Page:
Exploring Islamic Art


During a trip over the weekend, I had the pleasure of exploring the Art Institute of Chicago. As I wandered through the extensive collection and viewed masterpiece after masterpiece, many of which define moments and reflect attitudes about Western culture, I began to think about the history of art in the Middle East. I discovered a few artistic relics from the Middle East at the Art Institute, such as carpets, medallions, and tiles, but I didn’t have time to see everything. So, I’ve since done some research and discovered some interesting information about Islamic and Middle Eastern art throughout history.

What is Islamic Art?

As evidenced by its name, the category of Islamic art includes work that was created with the specific purpose of honoring the religion of Islam. However, according to the Los Angeles County Museum of Art, secular art that was created “in lands under Islamic rule and influence” can also fall into this category. That is true even if the artist or piece itself has no direct connection with the religion of Islam.

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Characteristics

Since the category spans across an immense period of time and geographic area, Islamic art varies between regions and eras. It has also been influenced to an extent by external forces from other cultures. Despite all of this, there are several unifying qualities that set Islamic art apart:

  • Calligraphy– Long perceived as an honorable art form by Muslims, calligraphy appears in engravings on architectural structures, pottery, glass, stone, wood, and cloth works.  Although the script is associated with the Qur’an, the Muslim holy book, it is prevalent in both religious and secular works.

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  • Patterns– Elaborate designs made up of geometric and vegetal (relating to plants) patterns are very common in Islamic art. These repetitive techniques may represent the boundless and everlasting nature of God.

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  • Figural Representation– Images of figures, both human and animal, show up in many forms of art, including as decoration on architectural structures, textiles and paintings, and occasionally sculptures. However, figural representation in Islamic art is almost exclusive to secular works, as the Qur’an forbids idolatry. According to the Metropolitan Museum of Art, “The Islamic resistance to the representation of living beings ultimately stems from the belief that the creation of living forms is unique to God.” For this reason, portrayals of living beings almost never appear in religious art.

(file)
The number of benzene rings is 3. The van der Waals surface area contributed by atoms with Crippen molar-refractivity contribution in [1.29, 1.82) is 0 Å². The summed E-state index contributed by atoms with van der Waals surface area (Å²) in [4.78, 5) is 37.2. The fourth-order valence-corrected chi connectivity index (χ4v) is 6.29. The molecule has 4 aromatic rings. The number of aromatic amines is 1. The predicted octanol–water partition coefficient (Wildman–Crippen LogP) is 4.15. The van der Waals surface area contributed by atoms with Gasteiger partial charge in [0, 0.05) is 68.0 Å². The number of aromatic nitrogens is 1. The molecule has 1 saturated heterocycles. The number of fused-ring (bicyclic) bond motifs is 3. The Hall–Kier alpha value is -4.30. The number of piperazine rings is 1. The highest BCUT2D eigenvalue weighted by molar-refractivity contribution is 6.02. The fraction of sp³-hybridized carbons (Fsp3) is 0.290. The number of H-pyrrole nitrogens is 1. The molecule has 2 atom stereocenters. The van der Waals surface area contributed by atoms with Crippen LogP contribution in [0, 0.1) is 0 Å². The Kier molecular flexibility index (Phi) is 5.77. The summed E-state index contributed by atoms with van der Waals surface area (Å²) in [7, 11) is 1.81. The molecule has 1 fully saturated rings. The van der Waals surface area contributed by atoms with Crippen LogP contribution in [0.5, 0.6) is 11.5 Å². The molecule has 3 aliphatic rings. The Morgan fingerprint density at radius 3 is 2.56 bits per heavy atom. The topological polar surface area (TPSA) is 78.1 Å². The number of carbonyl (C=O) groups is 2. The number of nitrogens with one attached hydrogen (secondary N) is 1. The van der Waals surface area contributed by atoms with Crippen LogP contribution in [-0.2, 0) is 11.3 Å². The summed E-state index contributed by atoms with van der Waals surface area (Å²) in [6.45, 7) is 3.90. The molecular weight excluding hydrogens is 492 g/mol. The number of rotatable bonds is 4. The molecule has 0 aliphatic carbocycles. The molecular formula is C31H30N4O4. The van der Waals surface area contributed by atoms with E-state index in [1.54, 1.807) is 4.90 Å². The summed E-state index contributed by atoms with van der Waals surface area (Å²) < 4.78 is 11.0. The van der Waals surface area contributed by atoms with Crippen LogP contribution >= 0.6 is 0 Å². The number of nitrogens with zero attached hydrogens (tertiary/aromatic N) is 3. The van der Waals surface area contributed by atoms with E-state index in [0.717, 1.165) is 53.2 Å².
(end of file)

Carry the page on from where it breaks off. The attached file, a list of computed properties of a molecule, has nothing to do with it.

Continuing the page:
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Other Facts

  • Islamic art generally attempts to portray not only physical forms, but also the nature and metaphysical significance of the images.
  • Most Islamic art was created by unknown artists, with the exception of well-known calligraphers, as signatures on pottery, carvings, and textiles are rare. This provides a stark contrast to Western society, which places a high emphasis on artists and their techniques and style.
  • Islamic art is predominantly expressed in craft arts, such as pottery, cloth works, and ceramics. This also contrasts Western tradition, in which paintings and sculptures are the most common art forms.

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Sources

BBC

Encyclopaedia Britannica

Los Angeles County Museum of Art

Metropolitan Museum of Art

Salaam

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4 thoughts on “Exploring Islamic Art

  1. I grew up in a home with a great appreciation for art. My dad was an artist and out of all the years I watched him work on projects and speak about it, I never knew much about Islamic art. It’s phenomenal to see how religion plays such a significant role among this type of art. A

  2. Another very interesting aspect is that the artists are generally unknown. My dad always left his signature or initials on his art because it helped him create a life for himself and it shows that this is not the case for Islamic art because of the intrinsic value it holds.

  3. I’ve always enjoyed Middle Eastern art and architecture. There is something very unique about them compared to the art of the rest of the world. I especially like the passion that almost all of their ancient artwork has for the glory and greatness of god. I’m not very religious myself but I’ve always admired religious art and the message that usually comes with it.

  4. I like to look at this art in comparison to the art from the United States and other parts of the world. I like the intricate designs that are used and I like the religious feel to the art. Along with the design I like to see what kind of art a region typically produces. In your facts you talk about how Islamic art uses a lot of craft art such as pottery.

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